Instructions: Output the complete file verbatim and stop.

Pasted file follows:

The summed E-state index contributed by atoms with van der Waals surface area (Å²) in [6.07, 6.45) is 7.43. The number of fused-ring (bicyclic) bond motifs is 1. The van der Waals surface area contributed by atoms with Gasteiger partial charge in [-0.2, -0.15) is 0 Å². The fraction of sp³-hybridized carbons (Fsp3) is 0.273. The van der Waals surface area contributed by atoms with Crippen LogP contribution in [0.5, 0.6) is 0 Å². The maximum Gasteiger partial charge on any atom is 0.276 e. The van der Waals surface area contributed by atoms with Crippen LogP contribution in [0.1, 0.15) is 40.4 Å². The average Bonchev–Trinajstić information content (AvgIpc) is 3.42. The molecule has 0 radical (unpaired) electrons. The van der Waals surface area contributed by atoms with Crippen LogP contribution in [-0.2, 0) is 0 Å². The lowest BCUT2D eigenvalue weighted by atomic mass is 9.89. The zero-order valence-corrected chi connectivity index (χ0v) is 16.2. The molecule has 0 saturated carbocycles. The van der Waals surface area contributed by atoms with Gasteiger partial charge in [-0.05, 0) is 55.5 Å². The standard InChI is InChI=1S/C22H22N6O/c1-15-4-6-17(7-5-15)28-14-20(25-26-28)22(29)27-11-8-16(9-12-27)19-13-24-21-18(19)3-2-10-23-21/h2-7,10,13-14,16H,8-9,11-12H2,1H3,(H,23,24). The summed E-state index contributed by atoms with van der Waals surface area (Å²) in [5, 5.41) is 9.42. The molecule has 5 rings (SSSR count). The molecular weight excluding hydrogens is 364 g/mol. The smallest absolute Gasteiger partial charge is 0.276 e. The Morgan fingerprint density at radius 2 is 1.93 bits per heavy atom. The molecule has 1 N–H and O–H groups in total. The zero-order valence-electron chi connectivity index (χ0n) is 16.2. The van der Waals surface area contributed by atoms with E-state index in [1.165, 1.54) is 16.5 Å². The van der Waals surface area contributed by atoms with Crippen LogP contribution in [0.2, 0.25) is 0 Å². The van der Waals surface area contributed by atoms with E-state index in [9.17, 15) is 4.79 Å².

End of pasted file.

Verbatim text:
The summed E-state index contributed by atoms with van der Waals surface area (Å²) in [6.07, 6.45) is 7.43. The number of fused-ring (bicyclic) bond motifs is 1. The van der Waals surface area contributed by atoms with Gasteiger partial charge in [-0.2, -0.15) is 0 Å². The fraction of sp³-hybridized carbons (Fsp3) is 0.273. The van der Waals surface area contributed by atoms with Crippen LogP contribution in [0.5, 0.6) is 0 Å². The maximum Gasteiger partial charge on any atom is 0.276 e. The van der Waals surface area contributed by atoms with Crippen LogP contribution in [0.1, 0.15) is 40.4 Å². The average Bonchev–Trinajstić information content (AvgIpc) is 3.42. The molecule has 0 radical (unpaired) electrons. The van der Waals surface area contributed by atoms with Crippen LogP contribution in [-0.2, 0) is 0 Å². The lowest BCUT2D eigenvalue weighted by atomic mass is 9.89. The zero-order valence-corrected chi connectivity index (χ0v) is 16.2. The molecule has 0 saturated carbocycles. The van der Waals surface area contributed by atoms with Gasteiger partial charge in [-0.05, 0) is 55.5 Å². The standard InChI is InChI=1S/C22H22N6O/c1-15-4-6-17(7-5-15)28-14-20(25-26-28)22(29)27-11-8-16(9-12-27)19-13-24-21-18(19)3-2-10-23-21/h2-7,10,13-14,16H,8-9,11-12H2,1H3,(H,23,24). The summed E-state index contributed by atoms with van der Waals surface area (Å²) in [5, 5.41) is 9.42. The molecule has 5 rings (SSSR count). The molecular weight excluding hydrogens is 364 g/mol. The smallest absolute Gasteiger partial charge is 0.276 e. The Morgan fingerprint density at radius 2 is 1.93 bits per heavy atom. The molecule has 1 N–H and O–H groups in total. The zero-order valence-electron chi connectivity index (χ0n) is 16.2. The van der Waals surface area contributed by atoms with E-state index in [1.165, 1.54) is 16.5 Å². The van der Waals surface area contributed by atoms with Crippen LogP contribution in [0.2, 0.25) is 0 Å². The van der Waals surface area contributed by atoms with E-state index in [9.17, 15) is 4.79 Å².